Jul 19 , 2021
Body positivity refers to the declaration that all people deserve to have a positive body image, regardless of how society and popular culture view ideal shape, size, and appearance.
Some of the goals of the body positivity movement include:
- promoting the acceptance of all bodies
- challenging how society views the body
- helping other people build confidence and acceptance of their own bodies
- addressing unrealistic body standards
Body positivity is not just about challenging how society views people based upon their physical size or shape. It recognizes that judgments are often made based on gender, race, sexuality, and disability.
Body positivity started in the fat acceptance movement of the late 1960s. Fat acceptance focuses on ending the culture of fat-shaming and discrimination against people with a bigger body than ‘most people’. The National Association to Advance Fat Acceptance was first established in 1969 and continues to work to change how people talk about weight.
The movement began to emerge around 2012, initially focusing on challenging unrealistic beauty standards. As the movement grew, the original focus on acceptance of weight began to shift toward a message that “all bodies are beautiful.”
One of the major goals of body positivity is to address some of the ways that body image influences mental health and well-being. Having a healthy body image plays a role in how people feel about their appearance and even how they judge their self-worth. Research suggests that having a negative body image is associated with an increased risk for some mental conditions including depression and eating disorders.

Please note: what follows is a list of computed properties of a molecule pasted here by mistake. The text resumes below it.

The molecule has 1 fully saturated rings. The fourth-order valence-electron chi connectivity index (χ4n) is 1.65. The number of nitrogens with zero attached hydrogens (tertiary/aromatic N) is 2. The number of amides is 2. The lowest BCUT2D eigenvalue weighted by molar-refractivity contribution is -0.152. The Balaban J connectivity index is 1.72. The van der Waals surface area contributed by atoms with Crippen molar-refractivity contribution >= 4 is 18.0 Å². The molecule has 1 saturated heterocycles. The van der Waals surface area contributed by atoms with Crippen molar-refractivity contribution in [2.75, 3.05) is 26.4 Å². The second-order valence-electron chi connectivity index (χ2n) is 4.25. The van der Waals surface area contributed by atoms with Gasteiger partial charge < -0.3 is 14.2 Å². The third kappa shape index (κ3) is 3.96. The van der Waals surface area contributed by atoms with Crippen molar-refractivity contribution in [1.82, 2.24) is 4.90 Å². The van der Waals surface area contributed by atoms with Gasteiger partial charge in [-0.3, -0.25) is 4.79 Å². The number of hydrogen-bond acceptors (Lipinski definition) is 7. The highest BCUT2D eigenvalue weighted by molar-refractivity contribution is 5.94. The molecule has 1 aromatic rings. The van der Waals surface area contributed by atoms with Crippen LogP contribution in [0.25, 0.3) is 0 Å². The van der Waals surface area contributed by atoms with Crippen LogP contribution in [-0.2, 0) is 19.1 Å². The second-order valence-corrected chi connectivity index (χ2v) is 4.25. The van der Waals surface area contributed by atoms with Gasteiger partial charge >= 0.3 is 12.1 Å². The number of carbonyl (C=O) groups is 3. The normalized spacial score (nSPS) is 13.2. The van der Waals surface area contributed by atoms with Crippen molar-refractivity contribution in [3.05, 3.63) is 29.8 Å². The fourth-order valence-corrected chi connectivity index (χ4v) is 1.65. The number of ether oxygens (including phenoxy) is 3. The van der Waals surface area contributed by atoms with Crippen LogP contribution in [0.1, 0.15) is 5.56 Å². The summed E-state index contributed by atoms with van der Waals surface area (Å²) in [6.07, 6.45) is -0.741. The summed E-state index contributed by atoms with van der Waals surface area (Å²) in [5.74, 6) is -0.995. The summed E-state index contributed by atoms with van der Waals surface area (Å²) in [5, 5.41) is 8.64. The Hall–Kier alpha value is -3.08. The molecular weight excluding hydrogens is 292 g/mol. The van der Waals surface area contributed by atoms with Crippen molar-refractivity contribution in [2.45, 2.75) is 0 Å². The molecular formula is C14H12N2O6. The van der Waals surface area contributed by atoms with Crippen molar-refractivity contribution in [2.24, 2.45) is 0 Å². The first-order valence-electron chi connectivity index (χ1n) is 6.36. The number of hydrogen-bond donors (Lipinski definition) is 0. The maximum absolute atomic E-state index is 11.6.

Body image refers to a person's subjective perception of their OWN body—which is mostly influenced by how other people see them. Feelings, thoughts, and behaviors related to body image can have a major impact on your mental health and how you treat yourself.
Body image problems start early in life. Unfortunately, many young children may suffer from body dissatisfaction. A survey of 11-16 years olds was conducted in the UK by Be Real. It was found that 79% said that their appearance is important to them. 52% of them worry about how they look. In another survey of children between the ages of 13-19 said that their body image causes them stress.
One of the biggest factors contributing to body positivity is confidence, several studies have revealed that coffee drinkers are more confident than those who do not drink coffee. The evidence for this has yet to be revealed but the premise is that the ritual of drinking coffee is performed by industrious people who socialize more often.
Problems that can emerge as a result of poor body image include:
- Depression: Women experience depression at much higher rates than men do. Some researchers believe that body dissatisfaction may play an important role in explaining this gender difference in depression rates
- Low self-esteem: Research has found that body dissatisfaction is associated with poor self-esteem in adolescents regardless of their gender, age, weight, race, ethnicity, and socioeconomic status.
- Eating disorders: Research also indicates that body dissatisfaction is linked to disordered eating, particularly among adolescent girls.